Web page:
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Formula 1

Audi’s first F1 engine programme revealed – but no team yet

by Scott Mitchell-Malm
4 min read

Audi has announced it will enter Formula 1 for the first time in 2026, revealing the commencement of an engine programme amid speculation it will also buy the Sauber team.

The manufacturer has been linked with an F1 move for many years and had an interest in technical regulation discussions at various points, but never committed to an entry or programme.

That has changed with the engine rule changes that will come into effect in 2026 and the rise in global popularity that F1 is enjoying.

Audi CEO Markus Duesmann confirmed the manufacturer’s engine programme by stating “in 2026 we will start racing in F1” in a press conference also attended by Audi CTO Oliver Hoffmann, F1 CEO Stefano Domenicali and FIA president Mohammed Ben Sulayem.

“Motorsport is an integral part of Audi’s DNA,” said Duesmann. “Formula 1 is both a global stage for our brand and a highly challenging development laboratory.

“The combination of high performance and competition is always a driver of innovation and technology transfer in our industry. With the new rules, now is the right time for us to get involved. After all, Formula 1 and Audi both pursue clear sustainability goals.”

Audi cited F1’s aforementioned growth and popularity in key markets – notably China and the United States – as a key part of its motivation for entering F1. It also pointed to the rising popularity in young age groups and the growth on social media as factors.

“In view of the major technological leaps that the series is making towards sustainability in 2026, we can speak of a new Formula 1,” said Hoffmann.

“Formula 1 is transforming, and Audi wants to actively support this journey. A close link between our Formula 1 project and Audi AG’s technical development department will enable synergies.”

Audi will produce its power unit package at its Competence Center Motorsport in Neuburg, close to Audi’s Ingolstadt headquarters. The project will be run under Adam Baker, who will be CEO of the F1 programme.

A decision on which team it will line up with in 2026 will be announced by the end of this year.

McLaren, Williams and even Aston Martin were linked with Audi at various points before Sauber emerged as the favourite.

It is expected to be announced that Audi has bought, or will buy, a majority stake in Sauber with current owner Finn Rausing retaining a minority shareholding.

This will give Audi full control of the team that currently runs under the Alfa Romeo banner – a sponsorship deal that is now expected to run until the end of the 2023 season, when it will conclude.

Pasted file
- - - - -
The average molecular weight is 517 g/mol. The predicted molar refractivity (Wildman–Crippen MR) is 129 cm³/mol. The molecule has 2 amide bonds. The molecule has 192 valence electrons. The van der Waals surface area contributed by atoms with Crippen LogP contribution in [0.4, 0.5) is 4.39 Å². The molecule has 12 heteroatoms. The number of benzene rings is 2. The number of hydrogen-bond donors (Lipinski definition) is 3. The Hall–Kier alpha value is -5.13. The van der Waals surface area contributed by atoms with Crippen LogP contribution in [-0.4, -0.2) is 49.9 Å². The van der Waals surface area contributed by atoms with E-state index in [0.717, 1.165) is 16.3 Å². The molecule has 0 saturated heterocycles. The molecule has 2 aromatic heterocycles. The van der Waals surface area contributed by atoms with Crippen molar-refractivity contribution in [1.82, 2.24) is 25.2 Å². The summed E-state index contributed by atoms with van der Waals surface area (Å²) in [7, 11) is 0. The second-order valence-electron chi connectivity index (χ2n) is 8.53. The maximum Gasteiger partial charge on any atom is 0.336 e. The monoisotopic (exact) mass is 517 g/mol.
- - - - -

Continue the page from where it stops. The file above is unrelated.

Audi’s move, which it teased early on Friday morning, was has been anticipated for several months as F1 courted the Volkswagen Group.

F1 programmes from both Audi and sister brand Porsche have been in the offing since late last year and were effectively confirmed in principle in May by outgoing VW Group CEO Herbert Diess.

It has been known for several months that while Porsche was linked with a collaboration with Red Bull, Audi wanted to build its own engine and enter its own team.

But both brands had said previously that the final green light would not be given to either project until the 2026 engine rules were confirmed – which happened earlier in August.

The existing manufacturers have agreed to drop the complex MGU-H from the V6 turbo-hybrids while cost control measures will be implemented.

New manufacturers such as Audi will get additional dyno time and spending allowances to begin with.

Audi F1 Render Red Environment Rear 3q

As Audi’s plans are now confirmed, attention turns to Porsche and its tie-up with Red Bull, which could include Porsche buying 50% of the Red Bull Technology company that builds the Red Bull Racing cars and supplies parts to AlphaTauri.

Red Bull is working on its first in-house F1 engine for the 2026 rules and set up a new company (Red Bull Powertrains) at great expense to handle the project.

Porsche, which does not have the required infrastructure, would support this programme financially and potentially buy the equal stake in Red Bull’s F1 organisation as well.

3D model by Chris Paul Design @ChrisPaulDesig1 /Unkredible Studios @weareunkredible

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